Risk and impact

Without a plan to analyze open text responses, it is purely a burden for researchers, staff and CIHR’s IT infrastructure.

1d) The open text questions should be reviewed against the uses of the RRS to determine if collecting such a large volume of text is merited and does not represent an excessive burden on researchers or CIHR staff relative to its benefits.Footnote 2

1d) Responsibility
Chief Scientific Officer

Action
Agreed.

A review has been completed of the RRS question set, and recommendations have been made to develop a streamlined version which would eliminate and/or shorten a lot of the open text. A roll-out plan has been established to transition in the new reporting template.

Expected completion
February 2015

The RRS focuses on the results of grants (funding given to recipients to conduct research) and not awards (funding given to recipients as a salary or to complete training). There is no system comparable to the RRS to track the outputs and activities of recipients of training awards that support students as they progress towards a degree, or salary awards that support the position of an independent researcher at an institution. These are direct recipients of funds from individual funding opportunities, who may or may not go on to apply for grants or awards in the future. While the RRS does track the number of students and fellows (not independent researchers) attached to each grant as one of its “output” categories, this information is nonspecific, reported as a total with no space or authority to track individual names and degrees. This renders its use limited to track the career of specific individuals and the impact that CIHR funding has had on them. It also reflects only those trainees who are indirectly related to CIHR funding, rather than those who receive it directly.

Risk and impact

Training and salary awards represent a small dollar-value of CIHR’s budget overall, but directly support thousands of trainees and researchers every year. This represents a crucial part of CIHR’s mandate and strategic investment to build research capacity. Without an RRS-like system, or separate awards module to track recipient career progress and the results of funding, the process to gather data to analyze and report on these programs will be haphazard and burdensome.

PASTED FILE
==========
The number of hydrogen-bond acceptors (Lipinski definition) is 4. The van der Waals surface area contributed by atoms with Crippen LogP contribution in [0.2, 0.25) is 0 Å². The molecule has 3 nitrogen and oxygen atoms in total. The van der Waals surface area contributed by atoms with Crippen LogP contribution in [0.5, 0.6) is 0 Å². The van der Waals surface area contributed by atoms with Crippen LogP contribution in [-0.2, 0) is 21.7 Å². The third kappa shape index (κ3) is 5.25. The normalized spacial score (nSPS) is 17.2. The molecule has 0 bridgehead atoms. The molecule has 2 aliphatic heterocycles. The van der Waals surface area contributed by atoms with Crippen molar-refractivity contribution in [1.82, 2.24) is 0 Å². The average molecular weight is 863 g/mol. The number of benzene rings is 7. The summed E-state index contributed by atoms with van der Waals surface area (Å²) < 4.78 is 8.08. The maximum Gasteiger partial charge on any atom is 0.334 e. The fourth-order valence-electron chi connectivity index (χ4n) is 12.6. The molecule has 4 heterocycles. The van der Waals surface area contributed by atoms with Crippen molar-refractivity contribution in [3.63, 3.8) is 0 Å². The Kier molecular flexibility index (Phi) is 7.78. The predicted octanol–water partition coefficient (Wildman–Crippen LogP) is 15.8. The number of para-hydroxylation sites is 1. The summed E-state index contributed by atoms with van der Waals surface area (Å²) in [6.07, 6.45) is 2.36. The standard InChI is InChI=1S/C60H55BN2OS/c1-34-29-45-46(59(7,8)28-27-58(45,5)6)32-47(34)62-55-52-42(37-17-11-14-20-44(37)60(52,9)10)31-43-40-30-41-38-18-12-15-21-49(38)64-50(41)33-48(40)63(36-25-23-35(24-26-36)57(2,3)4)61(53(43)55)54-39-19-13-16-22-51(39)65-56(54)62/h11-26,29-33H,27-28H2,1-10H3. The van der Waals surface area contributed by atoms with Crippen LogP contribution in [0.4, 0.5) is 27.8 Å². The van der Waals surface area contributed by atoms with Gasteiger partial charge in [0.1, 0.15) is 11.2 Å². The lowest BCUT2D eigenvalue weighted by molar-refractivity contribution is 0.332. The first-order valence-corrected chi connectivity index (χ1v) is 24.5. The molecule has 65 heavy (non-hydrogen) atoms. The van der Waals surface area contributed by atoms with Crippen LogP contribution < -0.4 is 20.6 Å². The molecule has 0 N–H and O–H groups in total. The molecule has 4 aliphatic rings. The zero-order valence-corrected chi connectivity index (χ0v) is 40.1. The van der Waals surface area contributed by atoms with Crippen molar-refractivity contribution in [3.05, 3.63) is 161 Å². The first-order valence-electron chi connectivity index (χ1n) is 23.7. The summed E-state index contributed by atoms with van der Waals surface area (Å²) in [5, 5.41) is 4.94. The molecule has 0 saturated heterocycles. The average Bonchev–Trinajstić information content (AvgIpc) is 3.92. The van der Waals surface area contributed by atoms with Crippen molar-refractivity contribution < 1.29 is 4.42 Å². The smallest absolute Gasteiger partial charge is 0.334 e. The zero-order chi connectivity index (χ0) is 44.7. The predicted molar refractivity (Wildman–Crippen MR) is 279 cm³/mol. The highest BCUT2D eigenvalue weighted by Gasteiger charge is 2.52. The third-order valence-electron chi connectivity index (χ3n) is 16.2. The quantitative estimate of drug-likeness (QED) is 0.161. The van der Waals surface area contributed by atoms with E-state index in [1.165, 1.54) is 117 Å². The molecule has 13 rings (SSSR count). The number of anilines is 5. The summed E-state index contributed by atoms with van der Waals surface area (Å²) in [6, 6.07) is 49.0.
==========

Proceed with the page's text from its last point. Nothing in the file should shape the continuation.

1e) A method to track the training and/or career progress of award recipients should be established.

Two important issues to be considered in this system are:

  • a way of identifying unique individuals
  • a means of encouraging recipients to complete the Electronic Final Report even if they do not plan on applying for future CIHR funding

1e) Responsibility
Director, Performance and Accountability

Action
Agreed

A method to track award recipients and trainees funded by CIHR grants will be developed. Over the short-term, a separate survey system is being used to gather this information.

The feasibility of using the RRS, or the development of an alternative mechanism, will be explored, in alignment with the ongoing Reforms process.

Expected completion
Short-term survey: Completed
Long-term system: December, 2016

The RRS is designed to capture the results of research funding for CIHR’s primary research funding program, the open operating grants. These are generally high-value, multi-year awards that aim to produce primary research and new knowledge. However, CIHR has a variety of non-open programs for which the RRS is poorly-suited, including:

  • Dissemination awards which exist to fund a meeting or other form of research dissemination
  • Knowledge translation programs which emphasize the creation of a novel drug, vaccine, patent or other intervention
  • Letter of intent grants which are used to fund a larger or more complicated application for high-value programs
  • Bridge grants used to keep promising research facilities functioning in the face of inadequate funding
  • Strategic programs with unusual reporting requirements